Note that a listing generally means that trade of the raw wood, either in log, board, or veneer form, is restricted. On some species, the restriction is even greater, and includes even finished products made of or including a protected wood: one of the most common instances of this is with guitars made of Brazilian Rosewood. In these instances, it is illegal to take such items across international borders without a proper export permit.

If you believe that the wood or finished wood product was harvested/made before the date of the CITES listing, you still cannot legally travel with or export the wood unless you have written proof or other evidence that it was obtained before the listing date. If you have the required evidence, and are willing to pay a processing fee and wait 2-3 months for processing, then you may be eligible for a Pre-Convention Certificate.

In most cases, importing/exporting raw wood listed on CITES Appendices I or II can be complicated and costly, and in most cases, is neither legal nor encouraged. Some wood is further restricted to include even finished wood products, and in all but the most exceptional cases, is not recommended.
If ever in doubt on such complicated issues, be sure to consult proper authorities to get a matter clarified.
• CITES
• United States Fish and Wildlife Service

Current CITES Listings of Tree Species

For more information and research please follow the link below.
CITES.ORG

IUCN
Founded in 1948, the International Union for Conservation of Nature (or IUCN for short) is both the oldest and largest network dealing with global environmental issues. Perhaps most notably for woodworkers, the IUCN publishes what is known as The IUCN Red List of Threatened Species™.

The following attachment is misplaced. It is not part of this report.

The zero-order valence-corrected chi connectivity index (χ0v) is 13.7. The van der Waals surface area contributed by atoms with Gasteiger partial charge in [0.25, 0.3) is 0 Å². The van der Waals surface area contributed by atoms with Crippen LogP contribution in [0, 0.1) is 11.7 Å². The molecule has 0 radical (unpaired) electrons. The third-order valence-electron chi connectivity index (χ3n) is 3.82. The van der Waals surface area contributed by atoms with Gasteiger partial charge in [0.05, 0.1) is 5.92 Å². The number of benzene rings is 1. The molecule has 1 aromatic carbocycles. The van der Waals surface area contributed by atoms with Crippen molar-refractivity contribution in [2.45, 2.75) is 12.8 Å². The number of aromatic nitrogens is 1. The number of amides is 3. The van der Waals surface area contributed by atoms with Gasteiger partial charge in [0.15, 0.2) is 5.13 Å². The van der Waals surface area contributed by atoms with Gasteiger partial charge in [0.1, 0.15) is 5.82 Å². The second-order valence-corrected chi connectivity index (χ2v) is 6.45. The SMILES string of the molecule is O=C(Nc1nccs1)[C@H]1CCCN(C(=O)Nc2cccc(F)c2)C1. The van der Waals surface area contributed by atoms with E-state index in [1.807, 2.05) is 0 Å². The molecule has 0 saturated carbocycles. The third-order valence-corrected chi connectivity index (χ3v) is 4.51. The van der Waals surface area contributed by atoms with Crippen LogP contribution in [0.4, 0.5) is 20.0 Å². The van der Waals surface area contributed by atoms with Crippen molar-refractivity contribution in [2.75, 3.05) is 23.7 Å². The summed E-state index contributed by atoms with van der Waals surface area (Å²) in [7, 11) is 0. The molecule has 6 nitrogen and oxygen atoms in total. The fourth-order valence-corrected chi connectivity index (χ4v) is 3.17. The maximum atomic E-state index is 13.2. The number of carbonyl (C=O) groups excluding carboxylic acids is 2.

Species included on the Red List fall into one of three categories:
Critically Endangered: Reportedly facing an extremely high risk of extinction in the wild in the immediate future.
Endangered: Not critically endangered, but reportedly still facing a very high risk of extinction in the wild in the near future.
Vulnerable: Not endangered, but reportedly still facing a high risk of extinction in the wild in the medium-term future.

It should be noted that “the immediate future” here is relative: the IUCN uses the gauge of three generations to determine a species’ rate of depletion. With mammals and other shorter-lived organisms, this tri-generational window may only be a few years or decades. However, since trees can be extremely long-lived, (several decades or even centuries for a single generation), the overall timeline for endangered trees is generally more drawn-out than other endangered species.

In addition to the three listed categories above, there are also a few other assessments that the IUCN makes on species:
Near Threatened: Technically doesn’t meet the Red List criteria of a vulnerable or endangered species, but is close to qualifying and/or may qualify in the near future.
Conservation Dependent: Currently the focus of a species or habitat-specific conservation program. Cessation of such conservation programs would shortly result in the species being listed on the Red List.

Data Deficient: Either not enough data to make an accurate assessment, or a species’ listing has been disputed or challenged.
Least Concern: Species that aren’t near threatened, and are not dependent on conservation efforts.
It should also be noted that one unintentional shortcoming of the Red List is that it only considers the risk of extinction; broader issues dealing with habitat destruction or deforestation are not considered. Also, it doesn’t necessarily take into account the maturity of the trees (i.e., centuries-old trees are cut down, and subsequently replanted with saplings).